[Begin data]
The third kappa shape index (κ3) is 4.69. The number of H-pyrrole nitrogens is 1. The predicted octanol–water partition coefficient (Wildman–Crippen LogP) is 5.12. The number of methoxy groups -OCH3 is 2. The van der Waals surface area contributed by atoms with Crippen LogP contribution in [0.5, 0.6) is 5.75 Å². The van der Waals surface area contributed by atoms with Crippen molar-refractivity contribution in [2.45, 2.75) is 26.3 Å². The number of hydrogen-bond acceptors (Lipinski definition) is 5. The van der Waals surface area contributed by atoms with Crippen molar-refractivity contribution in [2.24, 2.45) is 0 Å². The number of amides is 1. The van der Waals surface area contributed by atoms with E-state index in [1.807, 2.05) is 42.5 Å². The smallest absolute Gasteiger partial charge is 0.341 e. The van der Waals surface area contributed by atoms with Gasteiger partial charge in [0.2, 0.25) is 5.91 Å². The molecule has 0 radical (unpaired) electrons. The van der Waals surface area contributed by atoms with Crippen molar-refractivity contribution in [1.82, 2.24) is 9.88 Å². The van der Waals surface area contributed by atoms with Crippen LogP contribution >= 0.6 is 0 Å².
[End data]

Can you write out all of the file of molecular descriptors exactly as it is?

The third kappa shape index (κ3) is 4.69. The number of H-pyrrole nitrogens is 1. The predicted octanol–water partition coefficient (Wildman–Crippen LogP) is 5.12. The number of methoxy groups -OCH3 is 2. The van der Waals surface area contributed by atoms with Crippen LogP contribution in [0.5, 0.6) is 5.75 Å². The van der Waals surface area contributed by atoms with Crippen molar-refractivity contribution in [2.45, 2.75) is 26.3 Å². The number of hydrogen-bond acceptors (Lipinski definition) is 5. The van der Waals surface area contributed by atoms with Crippen molar-refractivity contribution in [2.24, 2.45) is 0 Å². The number of amides is 1. The van der Waals surface area contributed by atoms with E-state index in [1.807, 2.05) is 42.5 Å². The smallest absolute Gasteiger partial charge is 0.341 e. The van der Waals surface area contributed by atoms with Gasteiger partial charge in [0.2, 0.25) is 5.91 Å². The molecule has 0 radical (unpaired) electrons. The van der Waals surface area contributed by atoms with Crippen molar-refractivity contribution in [1.82, 2.24) is 9.88 Å². The van der Waals surface area contributed by atoms with Crippen LogP contribution >= 0.6 is 0 Å².